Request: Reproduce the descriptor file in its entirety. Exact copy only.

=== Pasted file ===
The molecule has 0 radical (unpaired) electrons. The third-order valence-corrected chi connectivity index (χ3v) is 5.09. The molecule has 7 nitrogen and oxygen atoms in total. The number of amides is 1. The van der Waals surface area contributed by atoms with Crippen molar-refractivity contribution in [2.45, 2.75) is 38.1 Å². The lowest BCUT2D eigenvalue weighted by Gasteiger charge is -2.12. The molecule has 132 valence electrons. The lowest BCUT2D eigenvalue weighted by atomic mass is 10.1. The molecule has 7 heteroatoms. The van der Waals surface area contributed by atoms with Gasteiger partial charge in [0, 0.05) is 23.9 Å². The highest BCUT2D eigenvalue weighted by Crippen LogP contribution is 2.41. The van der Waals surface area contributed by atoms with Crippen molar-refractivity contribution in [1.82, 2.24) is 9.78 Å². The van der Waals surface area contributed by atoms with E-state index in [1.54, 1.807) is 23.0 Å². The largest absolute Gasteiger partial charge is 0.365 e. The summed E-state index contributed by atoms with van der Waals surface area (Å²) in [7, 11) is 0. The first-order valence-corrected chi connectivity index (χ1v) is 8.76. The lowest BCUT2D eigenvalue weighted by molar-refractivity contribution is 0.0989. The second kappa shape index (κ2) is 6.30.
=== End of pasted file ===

The molecule has 0 radical (unpaired) electrons. The third-order valence-corrected chi connectivity index (χ3v) is 5.09. The molecule has 7 nitrogen and oxygen atoms in total. The number of amides is 1. The van der Waals surface area contributed by atoms with Crippen molar-refractivity contribution in [2.45, 2.75) is 38.1 Å². The lowest BCUT2D eigenvalue weighted by Gasteiger charge is -2.12. The molecule has 132 valence electrons. The lowest BCUT2D eigenvalue weighted by atomic mass is 10.1. The molecule has 7 heteroatoms. The van der Waals surface area contributed by atoms with Gasteiger partial charge in [0, 0.05) is 23.9 Å². The highest BCUT2D eigenvalue weighted by Crippen LogP contribution is 2.41. The van der Waals surface area contributed by atoms with Crippen molar-refractivity contribution in [1.82, 2.24) is 9.78 Å². The van der Waals surface area contributed by atoms with E-state index in [1.54, 1.807) is 23.0 Å². The largest absolute Gasteiger partial charge is 0.365 e. The summed E-state index contributed by atoms with van der Waals surface area (Å²) in [7, 11) is 0. The first-order valence-corrected chi connectivity index (χ1v) is 8.76. The lowest BCUT2D eigenvalue weighted by molar-refractivity contribution is 0.0989. The second kappa shape index (κ2) is 6.30.